The more, she saw the blood his cheeks replenish,
The more she thought he spied in her some blemish.

But long she thinks till he return again,
And yet the duteous vassal scarce is gone.
The weary time she cannot entertain,
For now 'tis stale to sigh, to weep, and groan :
So woe hath wearied woe, moan tired moan,

That she her plaints a little while doth stay,
Pausing for means to mourn some newer way.

At last she calls to mind where hangs a piece
Of skilful painting, made for Priam's Troy ;
Before the which is drawn the power of Greece,
For Helen's rape the city to destroy,
Threatening cloud-kissing Ilion with annoy;

Which the conceited painter drew so proud,
As heaven it seem'd to kiss the turrets bow'd.

A thousand lamentable objects there,
In scorn of nature, art gave lifeless life.
Many a dry drop seem'd a weeping tear,
Shed for the slaughter'd husband by the wife:
The red blood reek'd to show the painter's strife;

And dying eyes gleam'd forth their ashy lights,
Like dying coals burnt out in tedious nights.

There might you see the labouring pioneer
Begrim'd with sweat, and smeared all with dust;
And from the towers of Troy there would appear
The very eyes of men through loop-holes thrust,
Gazing upon the Greeks with little lust :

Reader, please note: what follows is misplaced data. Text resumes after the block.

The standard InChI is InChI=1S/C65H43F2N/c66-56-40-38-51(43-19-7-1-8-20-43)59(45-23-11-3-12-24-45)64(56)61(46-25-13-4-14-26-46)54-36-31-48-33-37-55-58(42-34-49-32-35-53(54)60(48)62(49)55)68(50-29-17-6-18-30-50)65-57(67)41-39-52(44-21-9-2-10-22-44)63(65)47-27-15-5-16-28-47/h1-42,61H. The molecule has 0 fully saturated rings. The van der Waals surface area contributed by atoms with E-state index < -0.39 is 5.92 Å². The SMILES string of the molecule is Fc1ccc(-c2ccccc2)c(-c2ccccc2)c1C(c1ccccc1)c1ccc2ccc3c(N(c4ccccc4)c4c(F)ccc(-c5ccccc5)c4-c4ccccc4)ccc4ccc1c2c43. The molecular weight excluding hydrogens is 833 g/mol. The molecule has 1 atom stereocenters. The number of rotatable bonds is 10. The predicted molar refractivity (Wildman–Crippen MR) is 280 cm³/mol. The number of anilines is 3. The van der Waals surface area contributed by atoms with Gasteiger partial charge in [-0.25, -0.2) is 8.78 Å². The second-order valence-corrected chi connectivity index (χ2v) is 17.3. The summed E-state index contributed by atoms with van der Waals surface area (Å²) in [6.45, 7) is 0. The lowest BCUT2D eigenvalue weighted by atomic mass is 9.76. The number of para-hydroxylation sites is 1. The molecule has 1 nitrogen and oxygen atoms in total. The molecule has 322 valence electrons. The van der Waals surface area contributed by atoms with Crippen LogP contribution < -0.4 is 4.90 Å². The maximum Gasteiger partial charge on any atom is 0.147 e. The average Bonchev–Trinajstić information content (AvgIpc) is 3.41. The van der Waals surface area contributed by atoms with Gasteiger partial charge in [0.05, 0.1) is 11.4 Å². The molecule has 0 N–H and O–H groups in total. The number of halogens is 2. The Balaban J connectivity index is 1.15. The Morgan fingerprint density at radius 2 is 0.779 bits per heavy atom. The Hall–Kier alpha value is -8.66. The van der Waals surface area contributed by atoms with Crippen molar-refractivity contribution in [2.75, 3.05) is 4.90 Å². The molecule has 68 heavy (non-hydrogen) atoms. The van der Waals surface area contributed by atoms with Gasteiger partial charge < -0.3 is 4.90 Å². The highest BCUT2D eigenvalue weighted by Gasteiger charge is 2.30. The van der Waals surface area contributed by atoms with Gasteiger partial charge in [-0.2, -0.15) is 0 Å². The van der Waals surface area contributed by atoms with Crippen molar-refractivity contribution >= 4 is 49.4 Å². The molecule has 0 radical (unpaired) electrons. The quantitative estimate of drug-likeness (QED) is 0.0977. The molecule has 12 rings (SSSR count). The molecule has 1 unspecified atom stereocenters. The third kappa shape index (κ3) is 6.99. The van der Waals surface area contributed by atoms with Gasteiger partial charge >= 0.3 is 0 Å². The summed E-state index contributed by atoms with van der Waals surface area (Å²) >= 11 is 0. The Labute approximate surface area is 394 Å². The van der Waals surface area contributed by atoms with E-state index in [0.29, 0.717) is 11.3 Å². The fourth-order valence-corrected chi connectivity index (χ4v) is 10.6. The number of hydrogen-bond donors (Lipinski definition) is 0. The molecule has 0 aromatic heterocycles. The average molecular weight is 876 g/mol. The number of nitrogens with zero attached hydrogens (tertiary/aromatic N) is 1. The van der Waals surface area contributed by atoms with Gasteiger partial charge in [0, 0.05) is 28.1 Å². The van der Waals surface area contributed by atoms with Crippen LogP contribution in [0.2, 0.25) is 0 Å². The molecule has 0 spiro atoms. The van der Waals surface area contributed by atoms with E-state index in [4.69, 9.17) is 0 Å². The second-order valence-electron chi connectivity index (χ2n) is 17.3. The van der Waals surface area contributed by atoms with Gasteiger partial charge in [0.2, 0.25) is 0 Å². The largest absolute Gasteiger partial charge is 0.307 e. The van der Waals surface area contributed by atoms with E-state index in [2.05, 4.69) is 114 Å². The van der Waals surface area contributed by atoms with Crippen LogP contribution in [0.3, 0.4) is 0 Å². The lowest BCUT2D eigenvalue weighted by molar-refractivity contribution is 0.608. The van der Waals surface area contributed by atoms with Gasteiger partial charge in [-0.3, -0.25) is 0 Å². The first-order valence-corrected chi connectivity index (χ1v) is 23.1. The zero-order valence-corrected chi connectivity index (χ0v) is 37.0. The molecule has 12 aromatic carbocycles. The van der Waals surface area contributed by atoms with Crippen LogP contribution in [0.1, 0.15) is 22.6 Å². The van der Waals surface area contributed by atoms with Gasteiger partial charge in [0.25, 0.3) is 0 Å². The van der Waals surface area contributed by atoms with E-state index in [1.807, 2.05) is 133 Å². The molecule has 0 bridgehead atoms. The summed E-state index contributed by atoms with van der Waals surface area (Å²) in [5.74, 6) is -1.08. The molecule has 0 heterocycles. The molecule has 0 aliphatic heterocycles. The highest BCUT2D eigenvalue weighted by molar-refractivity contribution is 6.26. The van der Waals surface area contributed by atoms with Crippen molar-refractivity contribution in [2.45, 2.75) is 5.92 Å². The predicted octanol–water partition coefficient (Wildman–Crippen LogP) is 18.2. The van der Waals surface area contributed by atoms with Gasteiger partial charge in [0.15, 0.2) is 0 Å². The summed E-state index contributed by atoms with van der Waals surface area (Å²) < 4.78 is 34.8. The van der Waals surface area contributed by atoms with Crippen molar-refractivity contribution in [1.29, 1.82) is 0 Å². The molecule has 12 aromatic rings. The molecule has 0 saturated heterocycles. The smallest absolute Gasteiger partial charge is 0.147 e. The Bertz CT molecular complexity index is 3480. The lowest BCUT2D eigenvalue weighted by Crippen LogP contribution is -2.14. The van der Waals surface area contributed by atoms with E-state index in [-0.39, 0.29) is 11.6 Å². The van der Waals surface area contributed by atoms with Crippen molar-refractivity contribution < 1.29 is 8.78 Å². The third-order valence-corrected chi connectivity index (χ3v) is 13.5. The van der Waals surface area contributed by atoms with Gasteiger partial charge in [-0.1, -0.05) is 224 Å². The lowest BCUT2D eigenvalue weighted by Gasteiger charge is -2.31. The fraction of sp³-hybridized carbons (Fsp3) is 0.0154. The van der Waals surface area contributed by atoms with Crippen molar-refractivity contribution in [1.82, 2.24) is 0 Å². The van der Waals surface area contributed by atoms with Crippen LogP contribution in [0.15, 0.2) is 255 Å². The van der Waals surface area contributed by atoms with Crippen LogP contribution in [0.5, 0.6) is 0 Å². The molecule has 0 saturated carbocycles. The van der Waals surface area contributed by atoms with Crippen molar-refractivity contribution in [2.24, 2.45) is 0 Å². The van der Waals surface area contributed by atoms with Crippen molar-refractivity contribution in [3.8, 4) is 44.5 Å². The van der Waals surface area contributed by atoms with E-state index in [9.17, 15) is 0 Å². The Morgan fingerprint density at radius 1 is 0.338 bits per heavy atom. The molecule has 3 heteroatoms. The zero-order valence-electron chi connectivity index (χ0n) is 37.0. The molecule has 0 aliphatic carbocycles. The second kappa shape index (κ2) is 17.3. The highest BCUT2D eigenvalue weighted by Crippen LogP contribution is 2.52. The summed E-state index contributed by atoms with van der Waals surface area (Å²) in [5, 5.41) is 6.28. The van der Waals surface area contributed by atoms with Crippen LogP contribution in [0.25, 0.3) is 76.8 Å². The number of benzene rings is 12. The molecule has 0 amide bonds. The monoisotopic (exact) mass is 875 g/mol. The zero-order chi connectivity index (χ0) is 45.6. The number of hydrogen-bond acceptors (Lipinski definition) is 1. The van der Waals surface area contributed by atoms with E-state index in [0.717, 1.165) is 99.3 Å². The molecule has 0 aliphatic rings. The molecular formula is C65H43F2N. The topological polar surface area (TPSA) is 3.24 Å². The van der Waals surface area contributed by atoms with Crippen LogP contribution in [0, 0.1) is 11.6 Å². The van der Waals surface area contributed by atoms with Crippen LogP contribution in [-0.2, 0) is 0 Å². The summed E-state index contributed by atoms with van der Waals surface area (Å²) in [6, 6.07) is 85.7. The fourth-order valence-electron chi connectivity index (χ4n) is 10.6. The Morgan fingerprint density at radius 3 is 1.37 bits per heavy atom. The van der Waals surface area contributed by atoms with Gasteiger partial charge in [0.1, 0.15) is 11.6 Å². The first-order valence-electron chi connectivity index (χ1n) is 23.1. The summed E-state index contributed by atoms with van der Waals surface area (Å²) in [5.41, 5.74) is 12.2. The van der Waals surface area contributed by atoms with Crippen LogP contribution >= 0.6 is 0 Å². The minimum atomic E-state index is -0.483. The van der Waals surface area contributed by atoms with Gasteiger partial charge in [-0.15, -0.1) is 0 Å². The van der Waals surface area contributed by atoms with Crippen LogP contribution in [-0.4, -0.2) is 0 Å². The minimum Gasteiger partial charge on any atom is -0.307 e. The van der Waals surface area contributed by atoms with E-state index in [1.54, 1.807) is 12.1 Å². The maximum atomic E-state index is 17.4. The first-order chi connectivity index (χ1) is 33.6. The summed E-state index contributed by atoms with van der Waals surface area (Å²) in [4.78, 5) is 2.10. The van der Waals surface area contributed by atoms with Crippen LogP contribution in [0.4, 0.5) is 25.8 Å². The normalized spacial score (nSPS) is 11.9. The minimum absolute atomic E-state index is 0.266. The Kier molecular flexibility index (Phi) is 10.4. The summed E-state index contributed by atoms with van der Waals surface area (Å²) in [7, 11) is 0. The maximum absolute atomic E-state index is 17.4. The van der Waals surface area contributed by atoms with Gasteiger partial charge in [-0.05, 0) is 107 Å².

Such sweet observance in this work was had,
That one might see those far-off eyes look sad.

In great commanders grace and majesty
You might behold, triumphing in their faces;
In youth quick bearing and dexterity ;
And here and there the painter interlaces
Pale cowards, marching on with trembling paces :

Which heartless peasants did so well resemble,
That one would swear he saw them quake and


In Ajax and Ulysses, o, what art
Of physiognomy might one behold!
The face of either 'cipher'd either's heart;
Their face their manners most expressly told :
In Ajax' eyes blunt rage and rigour roll'd ;

But the mild glance that sly Ulysses lent,
Show'd deep regard and smiling government.

There pleading might you see grave Nestor stand,
As 'twere encouraging the Greeks to fight ;
Making such sober action with his hand,